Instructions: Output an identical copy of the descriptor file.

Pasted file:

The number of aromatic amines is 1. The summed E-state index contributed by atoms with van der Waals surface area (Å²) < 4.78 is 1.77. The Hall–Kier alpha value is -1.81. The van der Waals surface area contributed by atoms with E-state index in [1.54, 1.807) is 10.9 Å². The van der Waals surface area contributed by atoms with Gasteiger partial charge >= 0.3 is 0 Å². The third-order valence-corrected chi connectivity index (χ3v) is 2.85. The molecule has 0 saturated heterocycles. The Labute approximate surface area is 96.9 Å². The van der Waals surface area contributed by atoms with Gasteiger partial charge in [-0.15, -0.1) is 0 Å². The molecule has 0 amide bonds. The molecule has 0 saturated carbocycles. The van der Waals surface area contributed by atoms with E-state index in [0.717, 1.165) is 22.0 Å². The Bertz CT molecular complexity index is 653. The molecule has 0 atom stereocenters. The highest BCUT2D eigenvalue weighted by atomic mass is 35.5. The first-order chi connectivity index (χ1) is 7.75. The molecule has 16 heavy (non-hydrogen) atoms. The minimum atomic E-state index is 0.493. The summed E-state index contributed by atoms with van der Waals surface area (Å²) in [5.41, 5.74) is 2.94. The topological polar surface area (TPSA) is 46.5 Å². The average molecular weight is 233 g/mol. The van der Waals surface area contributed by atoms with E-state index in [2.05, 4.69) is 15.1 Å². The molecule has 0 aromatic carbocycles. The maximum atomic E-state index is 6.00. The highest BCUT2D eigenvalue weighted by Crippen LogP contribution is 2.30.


The number of aromatic amines is 1. The summed E-state index contributed by atoms with van der Waals surface area (Å²) < 4.78 is 1.77. The Hall–Kier alpha value is -1.81. The van der Waals surface area contributed by atoms with E-state index in [1.54, 1.807) is 10.9 Å². The van der Waals surface area contributed by atoms with Gasteiger partial charge >= 0.3 is 0 Å². The third-order valence-corrected chi connectivity index (χ3v) is 2.85. The molecule has 0 saturated heterocycles. The Labute approximate surface area is 96.9 Å². The van der Waals surface area contributed by atoms with Gasteiger partial charge in [-0.15, -0.1) is 0 Å². The molecule has 0 amide bonds. The molecule has 0 saturated carbocycles. The van der Waals surface area contributed by atoms with E-state index in [0.717, 1.165) is 22.0 Å². The Bertz CT molecular complexity index is 653. The molecule has 0 atom stereocenters. The highest BCUT2D eigenvalue weighted by atomic mass is 35.5. The first-order chi connectivity index (χ1) is 7.75. The molecule has 16 heavy (non-hydrogen) atoms. The minimum atomic E-state index is 0.493. The summed E-state index contributed by atoms with van der Waals surface area (Å²) in [5.41, 5.74) is 2.94. The topological polar surface area (TPSA) is 46.5 Å². The average molecular weight is 233 g/mol. The van der Waals surface area contributed by atoms with E-state index in [2.05, 4.69) is 15.1 Å². The molecule has 0 aromatic carbocycles. The maximum atomic E-state index is 6.00. The highest BCUT2D eigenvalue weighted by Crippen LogP contribution is 2.30.